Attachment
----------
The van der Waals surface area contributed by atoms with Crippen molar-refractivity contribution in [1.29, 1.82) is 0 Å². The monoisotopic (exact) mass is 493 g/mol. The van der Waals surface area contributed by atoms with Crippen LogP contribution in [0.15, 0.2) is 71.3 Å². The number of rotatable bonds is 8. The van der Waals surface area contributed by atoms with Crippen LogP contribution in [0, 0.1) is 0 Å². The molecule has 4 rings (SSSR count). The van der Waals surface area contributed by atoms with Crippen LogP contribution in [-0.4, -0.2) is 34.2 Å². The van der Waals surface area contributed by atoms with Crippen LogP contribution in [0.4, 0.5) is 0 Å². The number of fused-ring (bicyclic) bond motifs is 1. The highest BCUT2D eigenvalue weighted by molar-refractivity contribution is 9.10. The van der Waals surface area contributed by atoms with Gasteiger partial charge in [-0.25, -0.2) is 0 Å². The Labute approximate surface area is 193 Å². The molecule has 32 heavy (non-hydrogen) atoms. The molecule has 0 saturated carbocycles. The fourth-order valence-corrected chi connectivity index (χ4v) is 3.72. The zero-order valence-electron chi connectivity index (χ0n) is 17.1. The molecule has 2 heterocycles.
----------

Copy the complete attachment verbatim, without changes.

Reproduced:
The van der Waals surface area contributed by atoms with Crippen molar-refractivity contribution in [1.29, 1.82) is 0 Å². The monoisotopic (exact) mass is 493 g/mol. The van der Waals surface area contributed by atoms with Crippen LogP contribution in [0.15, 0.2) is 71.3 Å². The number of rotatable bonds is 8. The van der Waals surface area contributed by atoms with Crippen LogP contribution in [0, 0.1) is 0 Å². The molecule has 4 rings (SSSR count). The van der Waals surface area contributed by atoms with Crippen LogP contribution in [-0.4, -0.2) is 34.2 Å². The van der Waals surface area contributed by atoms with Crippen LogP contribution in [0.4, 0.5) is 0 Å². The number of fused-ring (bicyclic) bond motifs is 1. The highest BCUT2D eigenvalue weighted by molar-refractivity contribution is 9.10. The van der Waals surface area contributed by atoms with Gasteiger partial charge in [-0.25, -0.2) is 0 Å². The Labute approximate surface area is 193 Å². The molecule has 32 heavy (non-hydrogen) atoms. The molecule has 0 saturated carbocycles. The fourth-order valence-corrected chi connectivity index (χ4v) is 3.72. The zero-order valence-electron chi connectivity index (χ0n) is 17.1. The molecule has 2 heterocycles.